Retirement isn’t quite what it used to be. For many, now, retirement means continuing to work.
I have two older brothers. Both retired in their mid-fifties but continue to work. Mark works full-time for a steel company. Bruce puts in thirty hours per week for his career firm. Do they need to work? Probably not from a financial standpoint but from a need to be busy, involved and productive. Healthy aging could mean having 30-50 years of “retirement.”
My husband retired from a career in law enforcement to owning a business. He also has a part-time job. The cost of insurance and the fact that we’re still putting kids through school motivates him.
My friend, artist David Rickert, retired from a career in graphic design. He moved to Staples anticipating lower costs of living and real estate. He still actively teaches, sells his art work and works at a liquor store.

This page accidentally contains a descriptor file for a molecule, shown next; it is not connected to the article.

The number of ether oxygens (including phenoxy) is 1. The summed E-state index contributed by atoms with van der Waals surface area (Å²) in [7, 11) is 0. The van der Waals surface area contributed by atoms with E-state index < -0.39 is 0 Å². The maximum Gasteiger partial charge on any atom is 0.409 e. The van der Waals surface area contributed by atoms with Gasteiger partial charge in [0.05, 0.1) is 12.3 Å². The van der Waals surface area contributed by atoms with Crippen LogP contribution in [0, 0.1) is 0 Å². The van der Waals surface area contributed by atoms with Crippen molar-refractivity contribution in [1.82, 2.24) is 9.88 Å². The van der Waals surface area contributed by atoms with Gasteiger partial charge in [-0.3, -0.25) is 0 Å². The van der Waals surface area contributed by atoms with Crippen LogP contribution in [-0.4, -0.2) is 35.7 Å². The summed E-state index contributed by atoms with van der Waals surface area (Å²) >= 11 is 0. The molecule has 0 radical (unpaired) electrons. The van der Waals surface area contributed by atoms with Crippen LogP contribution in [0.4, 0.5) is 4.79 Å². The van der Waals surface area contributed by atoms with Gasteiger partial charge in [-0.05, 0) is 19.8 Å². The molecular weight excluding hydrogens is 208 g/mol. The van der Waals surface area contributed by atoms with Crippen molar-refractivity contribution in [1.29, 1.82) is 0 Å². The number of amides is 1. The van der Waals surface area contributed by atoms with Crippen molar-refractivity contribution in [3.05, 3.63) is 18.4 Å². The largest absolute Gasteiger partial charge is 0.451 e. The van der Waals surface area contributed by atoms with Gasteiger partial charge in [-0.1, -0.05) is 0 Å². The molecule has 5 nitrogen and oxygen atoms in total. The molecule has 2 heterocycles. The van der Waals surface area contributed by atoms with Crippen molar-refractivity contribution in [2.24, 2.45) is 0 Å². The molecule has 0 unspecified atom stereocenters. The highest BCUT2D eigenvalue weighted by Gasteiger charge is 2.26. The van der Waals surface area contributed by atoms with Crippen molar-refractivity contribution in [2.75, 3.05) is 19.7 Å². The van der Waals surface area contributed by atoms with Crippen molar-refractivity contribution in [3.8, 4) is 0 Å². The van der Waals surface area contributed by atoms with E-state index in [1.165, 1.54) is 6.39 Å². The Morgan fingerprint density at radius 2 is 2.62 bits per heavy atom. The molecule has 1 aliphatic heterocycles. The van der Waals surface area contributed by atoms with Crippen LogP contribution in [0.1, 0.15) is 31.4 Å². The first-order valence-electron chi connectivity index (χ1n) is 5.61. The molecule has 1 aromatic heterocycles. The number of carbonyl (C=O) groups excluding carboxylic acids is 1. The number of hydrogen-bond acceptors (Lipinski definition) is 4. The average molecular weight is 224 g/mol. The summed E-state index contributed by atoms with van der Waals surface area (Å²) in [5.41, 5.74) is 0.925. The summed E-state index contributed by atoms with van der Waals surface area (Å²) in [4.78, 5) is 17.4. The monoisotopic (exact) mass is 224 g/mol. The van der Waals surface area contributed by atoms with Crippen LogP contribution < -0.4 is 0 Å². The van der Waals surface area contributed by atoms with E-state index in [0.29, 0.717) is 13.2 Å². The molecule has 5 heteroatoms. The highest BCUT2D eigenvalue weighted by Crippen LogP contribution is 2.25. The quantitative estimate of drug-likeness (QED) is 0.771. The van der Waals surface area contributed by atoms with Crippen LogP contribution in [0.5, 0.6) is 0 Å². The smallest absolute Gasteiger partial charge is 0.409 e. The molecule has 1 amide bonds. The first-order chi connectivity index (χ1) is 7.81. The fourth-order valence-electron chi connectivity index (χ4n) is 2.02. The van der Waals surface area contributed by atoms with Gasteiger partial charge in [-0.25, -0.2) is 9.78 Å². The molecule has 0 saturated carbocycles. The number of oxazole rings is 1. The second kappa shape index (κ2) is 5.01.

My friends Joe and Diane Ayers retired from jobs in the metro area. They bought a farm just outside of Todd County and planted a vineyard. “It was like dropping a five-dollar bill in each hole,” said Diane as they invested their retirement income in an endeavor that is a job for them.
When we visited Glacier National Park earlier this summer, I noticed that many of the restaurant servers, gift shop clerks and tour guides were well past retirement age.
Some older folks work from a need to be busy; others out of need. Perhaps some work out of a perceived sense that their retirement plan might not hold in the test of time.
Older folks continuing to work affect the job market for the young. Is that a problem? This is an especially important question in Todd County, where one in six people is over 65 and many residents are examining how the community maintains its quality of life as it gradually gets older.
What is your plan for retirement? Will you continue to work?